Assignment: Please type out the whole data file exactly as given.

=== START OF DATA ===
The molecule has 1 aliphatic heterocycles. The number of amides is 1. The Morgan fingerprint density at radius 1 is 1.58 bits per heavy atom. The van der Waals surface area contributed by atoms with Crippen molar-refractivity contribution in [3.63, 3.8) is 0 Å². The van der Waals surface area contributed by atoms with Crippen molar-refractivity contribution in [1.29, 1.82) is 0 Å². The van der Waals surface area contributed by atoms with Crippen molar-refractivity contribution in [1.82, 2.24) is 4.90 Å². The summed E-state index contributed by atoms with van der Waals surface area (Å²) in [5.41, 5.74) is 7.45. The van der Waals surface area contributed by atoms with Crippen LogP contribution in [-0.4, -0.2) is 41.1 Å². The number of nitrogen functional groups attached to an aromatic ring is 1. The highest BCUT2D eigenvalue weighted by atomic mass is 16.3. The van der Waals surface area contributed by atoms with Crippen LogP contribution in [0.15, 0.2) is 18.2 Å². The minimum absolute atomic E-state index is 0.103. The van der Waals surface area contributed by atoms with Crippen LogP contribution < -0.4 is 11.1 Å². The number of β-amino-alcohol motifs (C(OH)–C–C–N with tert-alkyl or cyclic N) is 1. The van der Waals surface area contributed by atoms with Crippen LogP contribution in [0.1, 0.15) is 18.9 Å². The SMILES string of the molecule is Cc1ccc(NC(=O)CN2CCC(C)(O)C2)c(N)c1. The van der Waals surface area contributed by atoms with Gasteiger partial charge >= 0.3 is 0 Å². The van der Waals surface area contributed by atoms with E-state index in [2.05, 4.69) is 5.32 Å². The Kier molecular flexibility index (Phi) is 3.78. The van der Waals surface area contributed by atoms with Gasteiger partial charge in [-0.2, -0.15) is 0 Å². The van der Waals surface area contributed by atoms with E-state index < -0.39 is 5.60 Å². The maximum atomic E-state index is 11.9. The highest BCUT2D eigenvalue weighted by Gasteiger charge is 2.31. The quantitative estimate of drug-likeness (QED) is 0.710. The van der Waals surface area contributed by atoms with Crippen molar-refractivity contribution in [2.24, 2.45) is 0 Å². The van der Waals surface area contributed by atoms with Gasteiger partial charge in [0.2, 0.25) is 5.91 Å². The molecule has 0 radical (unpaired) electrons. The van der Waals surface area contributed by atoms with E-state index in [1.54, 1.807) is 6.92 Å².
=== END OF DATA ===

The molecule has 1 aliphatic heterocycles. The number of amides is 1. The Morgan fingerprint density at radius 1 is 1.58 bits per heavy atom. The van der Waals surface area contributed by atoms with Crippen molar-refractivity contribution in [3.63, 3.8) is 0 Å². The van der Waals surface area contributed by atoms with Crippen molar-refractivity contribution in [1.29, 1.82) is 0 Å². The van der Waals surface area contributed by atoms with Crippen molar-refractivity contribution in [1.82, 2.24) is 4.90 Å². The summed E-state index contributed by atoms with van der Waals surface area (Å²) in [5.41, 5.74) is 7.45. The van der Waals surface area contributed by atoms with Crippen LogP contribution in [-0.4, -0.2) is 41.1 Å². The number of nitrogen functional groups attached to an aromatic ring is 1. The highest BCUT2D eigenvalue weighted by atomic mass is 16.3. The van der Waals surface area contributed by atoms with Crippen LogP contribution in [0.15, 0.2) is 18.2 Å². The minimum absolute atomic E-state index is 0.103. The van der Waals surface area contributed by atoms with Crippen LogP contribution < -0.4 is 11.1 Å². The number of β-amino-alcohol motifs (C(OH)–C–C–N with tert-alkyl or cyclic N) is 1. The van der Waals surface area contributed by atoms with Crippen LogP contribution in [0.1, 0.15) is 18.9 Å². The SMILES string of the molecule is Cc1ccc(NC(=O)CN2CCC(C)(O)C2)c(N)c1. The van der Waals surface area contributed by atoms with Gasteiger partial charge >= 0.3 is 0 Å². The van der Waals surface area contributed by atoms with E-state index in [2.05, 4.69) is 5.32 Å². The Kier molecular flexibility index (Phi) is 3.78. The van der Waals surface area contributed by atoms with Gasteiger partial charge in [-0.2, -0.15) is 0 Å². The van der Waals surface area contributed by atoms with E-state index < -0.39 is 5.60 Å². The maximum atomic E-state index is 11.9. The highest BCUT2D eigenvalue weighted by Gasteiger charge is 2.31. The quantitative estimate of drug-likeness (QED) is 0.710. The van der Waals surface area contributed by atoms with Crippen molar-refractivity contribution in [2.24, 2.45) is 0 Å². The van der Waals surface area contributed by atoms with Gasteiger partial charge in [0.2, 0.25) is 5.91 Å². The molecule has 0 radical (unpaired) electrons. The van der Waals surface area contributed by atoms with E-state index in [1.54, 1.807) is 6.92 Å².